All the guidebooks compare Rothenburg ob der Tauber to a Disneyesque village, a Medieval themepark, and they are right. It is the village that Neuschwanstein should have at its base instead of the odd luxury goods Asian shopping emporium. It is perfect, a tiny, perfectly-preserved Medieval village, a German Carcassonne.
After visiting Bamberg, we got back on the road and headed further into Franconia, to Rothenburg. It was the day of cute Germany villages. Sadly, the Christmas market in the village seemed to operate during daylight hours only as did Käthe Wohlfahrt, the largest Christmas store in the world, so like any sensible travelers in the 5 p.m. darkness and cold, we headed in search of some beer and warmth. In a Medieval village, of course, the most interesting option is the tavern located in the village’s oldest building, circa 900 A.D., Zur Höll (to hell.)
I waver back and forth from guided tours to DIY, sometimes hating mass tourism while other times loving its ease. Our bellies full we decided to give the cheesy Nightwatchman Tour a try, promising each other that we would drift away after a few minutes to do our own thing if it was unbearably touristic. You know where this is going: We were quickly drawn into imagining ourselves as nobles of the ancient village, led on the fantastic make believe adventure by the entertaining Hans-Georg Baumgartner, a man whose talents are fit for the stage and whose performance Rick Steves called the “most entertaining hour of medieval wonder anywhere in Germany.”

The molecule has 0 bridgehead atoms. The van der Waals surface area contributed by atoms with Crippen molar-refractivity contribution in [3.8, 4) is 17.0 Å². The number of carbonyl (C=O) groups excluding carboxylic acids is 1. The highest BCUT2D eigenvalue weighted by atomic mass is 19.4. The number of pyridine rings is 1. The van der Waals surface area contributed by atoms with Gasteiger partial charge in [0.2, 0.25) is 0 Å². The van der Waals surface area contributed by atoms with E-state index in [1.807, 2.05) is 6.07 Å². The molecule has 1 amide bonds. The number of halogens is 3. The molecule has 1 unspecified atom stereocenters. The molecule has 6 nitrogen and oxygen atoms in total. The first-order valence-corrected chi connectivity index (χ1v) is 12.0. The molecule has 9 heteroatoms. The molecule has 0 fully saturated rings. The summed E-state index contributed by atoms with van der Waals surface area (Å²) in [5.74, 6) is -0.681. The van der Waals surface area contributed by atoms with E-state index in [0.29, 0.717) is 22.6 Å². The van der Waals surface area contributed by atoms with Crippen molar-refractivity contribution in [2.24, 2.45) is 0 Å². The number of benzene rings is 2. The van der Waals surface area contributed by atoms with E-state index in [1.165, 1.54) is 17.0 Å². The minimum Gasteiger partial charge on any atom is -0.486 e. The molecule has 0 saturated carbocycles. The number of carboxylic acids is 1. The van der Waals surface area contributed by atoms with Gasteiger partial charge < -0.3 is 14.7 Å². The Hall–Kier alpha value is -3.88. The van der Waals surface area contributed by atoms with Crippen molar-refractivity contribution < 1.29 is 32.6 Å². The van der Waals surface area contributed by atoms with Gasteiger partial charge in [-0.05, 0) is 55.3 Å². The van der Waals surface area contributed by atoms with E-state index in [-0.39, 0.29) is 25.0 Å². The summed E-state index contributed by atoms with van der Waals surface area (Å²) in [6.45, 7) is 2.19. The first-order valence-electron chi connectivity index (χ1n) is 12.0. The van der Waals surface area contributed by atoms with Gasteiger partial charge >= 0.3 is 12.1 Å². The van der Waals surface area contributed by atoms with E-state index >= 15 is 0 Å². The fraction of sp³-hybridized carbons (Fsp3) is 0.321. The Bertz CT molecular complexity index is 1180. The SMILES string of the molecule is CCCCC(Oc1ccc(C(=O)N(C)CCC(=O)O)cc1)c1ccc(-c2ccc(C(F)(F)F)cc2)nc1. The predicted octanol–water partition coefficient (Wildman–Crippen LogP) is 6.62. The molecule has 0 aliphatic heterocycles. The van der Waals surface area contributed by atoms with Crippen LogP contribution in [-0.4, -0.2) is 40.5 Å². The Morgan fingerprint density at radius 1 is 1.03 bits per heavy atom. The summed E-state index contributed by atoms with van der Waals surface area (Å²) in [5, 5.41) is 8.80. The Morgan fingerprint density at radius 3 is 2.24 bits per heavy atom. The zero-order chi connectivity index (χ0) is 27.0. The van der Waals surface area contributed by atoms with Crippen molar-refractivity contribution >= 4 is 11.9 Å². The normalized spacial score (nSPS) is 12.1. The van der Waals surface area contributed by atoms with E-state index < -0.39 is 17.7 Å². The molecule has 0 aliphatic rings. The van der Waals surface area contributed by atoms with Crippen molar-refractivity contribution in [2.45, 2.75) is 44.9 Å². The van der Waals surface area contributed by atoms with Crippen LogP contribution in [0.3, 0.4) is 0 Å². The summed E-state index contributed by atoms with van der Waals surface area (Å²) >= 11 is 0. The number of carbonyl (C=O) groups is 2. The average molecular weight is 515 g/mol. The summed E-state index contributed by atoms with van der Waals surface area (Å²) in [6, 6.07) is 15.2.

Despite its charm, Rothenburg should not be categorized on the travel map as merely a pretty village: It remained an unconquered free imperial city from its founding in the 900s until 1803, a truly marvelous feat when the unrest of those years are considered. After one thousand years of history, it appeared that Rothenburg was set for total destruction during WWII due to its prominence as a Nazi stronghold only to be saved by an American, U.S Assistant Secretary of War John J. McCloy, who had seen a photograph of the city and heard stories of it from his mother who described its beauty to him. Instead of dropping bombs, he ordered his soldiers to enter the village and spend three hours negotiating with the Nazi commander over the town, who, quickly and in the face of Hitler’s orders to the contrary, immediately gave up the city to the Allied forces to protect its beauty and walked away from it with his troops. Half a year later, the War ended.
Though we were only able to spend a few nighttime hours in Rothenburg ob der Tauber on this roadtrip, it is one of the highlights of one of Germany’s most famous roadtrip routes, and perhaps the most touristic route in the country, the Romantic Road, which connects Würzburg with Füssen, where the castle of Neuschwanstein is located.
Read Part 1 of our five-day Bavarian roadtrip here.